Architecture at the End of the World

How to start thinking about the use of modern spaces in the near future

Jared Barlament

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The headlines are clear: the world is ending and we’re all going to die. The latter isn’t true, and with humanity at the point we’re at now, it may never be true. The first, however, on the simple basis of considering a long-enough timescale, is inevitably true, and considering the way things have been going these last few years, it may be imminent. Every world order ends. Every political system governing a huge number of people has, as a rule of history, eventually failed, and it is hubris to think that ours won’t end eventually too.

There are a lot of factors — most obviously, war, shifting global alliances, diseases, extremism, inequality, supply chain instability, resource depletion and climate collapse — which threaten the global neoliberal world order standing tall (if shaky) today. The time and date of collapse is anybody’s guess. Perhaps there won’t even be a “collapse” in that classic dramatic sense as much as there’ll just be a gradual decline in quality of life that might last our (being anybody old enough to read this now) entire lives. However, considering the combination of compounding factors and the refusal of world leaders to meaningfully deal with the problems they personally benefit from, that something happens looks all but certain.

Supposing, then, that global franchise capitalism as it exists today falls to the wayside sometime in the next few decades. What then? The question poses an infinite number of other, more important questions. What I mean, though, in this context, in an issue visible everywhere and yet unseen, is this: what happens to the unprecedented amount of physical space we have dedicated all over the globe to the continuous functioning of franchise capitalism? What happens to the KFCs, the IKEAs, the Whole Foods and McDonald’s of the world, and the buildings that house them? What about all the thousands of multinational brands and their hundreds of thousands of locations? What about the unfathomable mass of land on Earth we have dedicated, on the assumption that our supply chains and our worker pools and our customer bases will last forever, to buildings only useful for the hyper-specialized functions of their tiny part of a multinational corporation’s fragile ecosystem of asphalt and concrete?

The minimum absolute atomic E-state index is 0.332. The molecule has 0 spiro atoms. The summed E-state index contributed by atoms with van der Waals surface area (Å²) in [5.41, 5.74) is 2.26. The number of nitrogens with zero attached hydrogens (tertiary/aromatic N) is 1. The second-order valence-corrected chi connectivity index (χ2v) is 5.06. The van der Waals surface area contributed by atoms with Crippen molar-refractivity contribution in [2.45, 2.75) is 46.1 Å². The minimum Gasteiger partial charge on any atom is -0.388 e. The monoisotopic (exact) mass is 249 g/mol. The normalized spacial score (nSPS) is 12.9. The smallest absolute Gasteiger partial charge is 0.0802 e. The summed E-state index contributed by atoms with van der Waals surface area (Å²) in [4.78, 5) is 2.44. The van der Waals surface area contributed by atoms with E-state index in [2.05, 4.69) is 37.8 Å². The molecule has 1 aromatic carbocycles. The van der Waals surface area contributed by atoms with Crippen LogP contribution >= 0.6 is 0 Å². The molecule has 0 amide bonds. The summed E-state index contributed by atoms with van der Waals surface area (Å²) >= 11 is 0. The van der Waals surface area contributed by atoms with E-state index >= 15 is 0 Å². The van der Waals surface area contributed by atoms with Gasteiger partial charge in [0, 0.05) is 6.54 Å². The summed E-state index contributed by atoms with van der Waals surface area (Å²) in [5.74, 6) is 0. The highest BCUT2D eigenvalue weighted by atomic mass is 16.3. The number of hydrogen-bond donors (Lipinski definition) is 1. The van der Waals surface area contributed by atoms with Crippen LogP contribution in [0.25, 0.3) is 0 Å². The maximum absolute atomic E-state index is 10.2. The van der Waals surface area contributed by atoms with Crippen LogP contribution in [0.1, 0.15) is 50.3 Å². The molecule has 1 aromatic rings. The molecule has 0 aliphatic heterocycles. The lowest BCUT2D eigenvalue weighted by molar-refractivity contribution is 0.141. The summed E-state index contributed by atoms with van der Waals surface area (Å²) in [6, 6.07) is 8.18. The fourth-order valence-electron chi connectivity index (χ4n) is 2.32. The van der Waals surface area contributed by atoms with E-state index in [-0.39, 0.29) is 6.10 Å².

There is an image floating around online, which I can’t seem to find now, so you’ll have to imagine…

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Jared Barlament

Author and essayist from Wisconsin studying anthropology and philosophy at Columbia University.